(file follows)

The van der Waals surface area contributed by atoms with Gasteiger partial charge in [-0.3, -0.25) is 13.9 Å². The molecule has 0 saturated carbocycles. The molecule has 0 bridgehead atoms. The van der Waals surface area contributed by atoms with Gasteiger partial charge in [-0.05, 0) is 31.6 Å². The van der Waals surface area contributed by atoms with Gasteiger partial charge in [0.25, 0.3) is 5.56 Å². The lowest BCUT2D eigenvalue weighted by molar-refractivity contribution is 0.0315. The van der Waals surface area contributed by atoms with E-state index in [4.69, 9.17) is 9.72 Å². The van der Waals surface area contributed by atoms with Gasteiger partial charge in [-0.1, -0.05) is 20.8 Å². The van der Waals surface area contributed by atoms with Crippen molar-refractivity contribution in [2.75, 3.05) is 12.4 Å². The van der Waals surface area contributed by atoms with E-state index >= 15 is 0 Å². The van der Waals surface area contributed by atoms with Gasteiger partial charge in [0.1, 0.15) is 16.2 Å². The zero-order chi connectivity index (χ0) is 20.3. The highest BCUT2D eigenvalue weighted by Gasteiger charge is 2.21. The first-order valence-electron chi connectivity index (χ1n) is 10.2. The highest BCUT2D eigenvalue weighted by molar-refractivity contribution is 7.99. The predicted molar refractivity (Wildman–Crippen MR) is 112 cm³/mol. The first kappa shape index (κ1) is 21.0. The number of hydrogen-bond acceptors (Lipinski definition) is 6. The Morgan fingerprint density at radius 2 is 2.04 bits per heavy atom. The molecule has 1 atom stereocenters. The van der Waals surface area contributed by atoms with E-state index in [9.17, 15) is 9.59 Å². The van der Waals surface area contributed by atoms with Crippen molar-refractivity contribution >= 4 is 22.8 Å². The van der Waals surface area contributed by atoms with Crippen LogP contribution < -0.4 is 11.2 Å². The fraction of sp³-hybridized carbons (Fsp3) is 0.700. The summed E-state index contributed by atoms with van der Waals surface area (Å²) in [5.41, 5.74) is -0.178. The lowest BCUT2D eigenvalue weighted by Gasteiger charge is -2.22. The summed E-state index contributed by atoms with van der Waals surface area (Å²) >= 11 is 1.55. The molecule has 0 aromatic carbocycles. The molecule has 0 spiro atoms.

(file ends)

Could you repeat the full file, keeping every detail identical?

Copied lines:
The van der Waals surface area contributed by atoms with Gasteiger partial charge in [-0.3, -0.25) is 13.9 Å². The molecule has 0 saturated carbocycles. The molecule has 0 bridgehead atoms. The van der Waals surface area contributed by atoms with Gasteiger partial charge in [-0.05, 0) is 31.6 Å². The van der Waals surface area contributed by atoms with Gasteiger partial charge in [0.25, 0.3) is 5.56 Å². The lowest BCUT2D eigenvalue weighted by molar-refractivity contribution is 0.0315. The van der Waals surface area contributed by atoms with E-state index in [4.69, 9.17) is 9.72 Å². The van der Waals surface area contributed by atoms with Gasteiger partial charge in [-0.1, -0.05) is 20.8 Å². The van der Waals surface area contributed by atoms with Crippen molar-refractivity contribution in [2.75, 3.05) is 12.4 Å². The van der Waals surface area contributed by atoms with E-state index >= 15 is 0 Å². The van der Waals surface area contributed by atoms with Gasteiger partial charge in [0.1, 0.15) is 16.2 Å². The zero-order chi connectivity index (χ0) is 20.3. The highest BCUT2D eigenvalue weighted by Gasteiger charge is 2.21. The first-order valence-electron chi connectivity index (χ1n) is 10.2. The highest BCUT2D eigenvalue weighted by molar-refractivity contribution is 7.99. The predicted molar refractivity (Wildman–Crippen MR) is 112 cm³/mol. The first kappa shape index (κ1) is 21.0. The number of hydrogen-bond acceptors (Lipinski definition) is 6. The Morgan fingerprint density at radius 2 is 2.04 bits per heavy atom. The molecule has 1 atom stereocenters. The van der Waals surface area contributed by atoms with E-state index in [9.17, 15) is 9.59 Å². The van der Waals surface area contributed by atoms with Crippen molar-refractivity contribution >= 4 is 22.8 Å². The van der Waals surface area contributed by atoms with Crippen LogP contribution < -0.4 is 11.2 Å². The fraction of sp³-hybridized carbons (Fsp3) is 0.700. The summed E-state index contributed by atoms with van der Waals surface area (Å²) in [5.41, 5.74) is -0.178. The lowest BCUT2D eigenvalue weighted by Gasteiger charge is -2.22. The summed E-state index contributed by atoms with van der Waals surface area (Å²) >= 11 is 1.55. The molecule has 0 aromatic carbocycles. The molecule has 0 spiro atoms.